It’s a big day for Trek, who is announcing its first electric moped-style utility bike. Unveiled under its Electra sub-brand, the new e-bike is known as the Electra Ponto Go! model.
The Electra Ponto Go! marks new territory for Trek and its Electra brand, as the bicycle manufacturer hops on the utility bike bandwagon. It’s a move we’ve seen taken by other bike shop brands such as Specialized lately, and usually involves using a sub-brand to help distinguish the new model from their main product line (and not alienate their lycra-clad big spenders in the process).
The Electra Ponto Go! carries many of the utility e-bike hallmarks such as a long rear rack, extended bench seat with foot pegs for a second rider, pedal forward geometry for flat footed stops, and high rise handlebars for an upright riding geometry.
Trek says that the bike can support riders in the height range of 4’10” to 6’2″ (147 to 188 cm) and has a payload capacity of 360 lb (163 kg).
The 78 lb (35 kg) Class 3 e-bike can hit speeds of up to 20 mph (32 km/h) on throttle-only control, or even higher speeds of up to 26 mph (42 km) in pedal assist. That’s thanks to a powerful 750W hub motor in the rear, maxing out the legal limit for e-bike power in the US.
The bike also carries a rather large battery at 650Wh, which the company claims offers a maximum range of 60 miles (96 km). Keep in mind that using the throttle and riding at faster speeds will reduce that maximum range.
The bike rolls on 20″x4″ urban tires, which are common in the utility e-bike market.
Standard accessories that come included with the bike are fenders, LED lights with rear turn signals, hydraulic disc brakes, an 8-speed shifter, a handlebar Quad Lock mount for smart phones and a rear grab bar for pillion riders whose fragile sense of masculinity can’t take being seen holding onto the waist of the same-sex rider in front of them.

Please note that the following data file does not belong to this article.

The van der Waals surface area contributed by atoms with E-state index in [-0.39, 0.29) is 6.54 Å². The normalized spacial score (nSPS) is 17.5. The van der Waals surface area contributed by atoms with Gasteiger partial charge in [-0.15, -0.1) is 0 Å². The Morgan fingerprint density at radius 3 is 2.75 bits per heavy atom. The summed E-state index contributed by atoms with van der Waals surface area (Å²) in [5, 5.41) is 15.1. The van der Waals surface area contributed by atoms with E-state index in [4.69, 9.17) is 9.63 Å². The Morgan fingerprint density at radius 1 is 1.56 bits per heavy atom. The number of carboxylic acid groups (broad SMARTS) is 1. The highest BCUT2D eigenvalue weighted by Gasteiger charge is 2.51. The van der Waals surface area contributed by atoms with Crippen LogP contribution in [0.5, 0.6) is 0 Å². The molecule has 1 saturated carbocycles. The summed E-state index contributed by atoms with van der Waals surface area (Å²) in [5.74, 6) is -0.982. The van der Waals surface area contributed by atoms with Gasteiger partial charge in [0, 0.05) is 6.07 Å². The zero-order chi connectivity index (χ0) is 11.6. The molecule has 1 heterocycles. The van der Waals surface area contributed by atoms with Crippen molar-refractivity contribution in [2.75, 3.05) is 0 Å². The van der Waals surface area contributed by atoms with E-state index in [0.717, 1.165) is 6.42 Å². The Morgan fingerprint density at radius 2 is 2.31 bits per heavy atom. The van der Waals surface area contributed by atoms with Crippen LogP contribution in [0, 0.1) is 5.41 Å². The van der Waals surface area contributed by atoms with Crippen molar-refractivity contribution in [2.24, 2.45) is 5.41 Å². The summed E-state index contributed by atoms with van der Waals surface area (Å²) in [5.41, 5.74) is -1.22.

Priced at $2,699, the Electra Ponto Go! e-bike comes in four colors and one size.
Trek also launched its second generation Supercaliber mountain bike, which falls into an entirely different category of cross-country off-road MTBs. The first generation was launched in the before times way back in 2019 and led to several Olympic and World Championship wins.
The new generation gains longer front and rear travel. It also has a longer reach and slacker head tube angle for stability on descents and comes with two unique frames. There’s a lightweight SL frame and a super lightweight SLR frame. While the two frames appear identical to the naked eye, the super lightweight frame has a lighter carbon layup and lacks internal cable routing guides.
It’s interesting to see more bike shop companies eyeing the massive direct-to-consumer market that favors heavier, more powerful e-bikes with throttle control. Trek may have made its name and its fortune on lightweight and efficient models, but the company isn’t blind. They know where most of the sales are now, and it’s not five figure carbon fiber bikes.
Sure, those models still sell, and so the company will always produce them. But Trek obviously wants to take a bite out of other markets dominated by bikes like the RadRunner, SUPER73 mopeds and the ultra-affordable Lectric XP line.
Doing so with an Electra-branded moped seems like a good idea, though that price is a bit high compared to the competition. The upside is that riders can always head to a Trek store for service and support, which is something that most direct-to-consumer brands can’t compete with.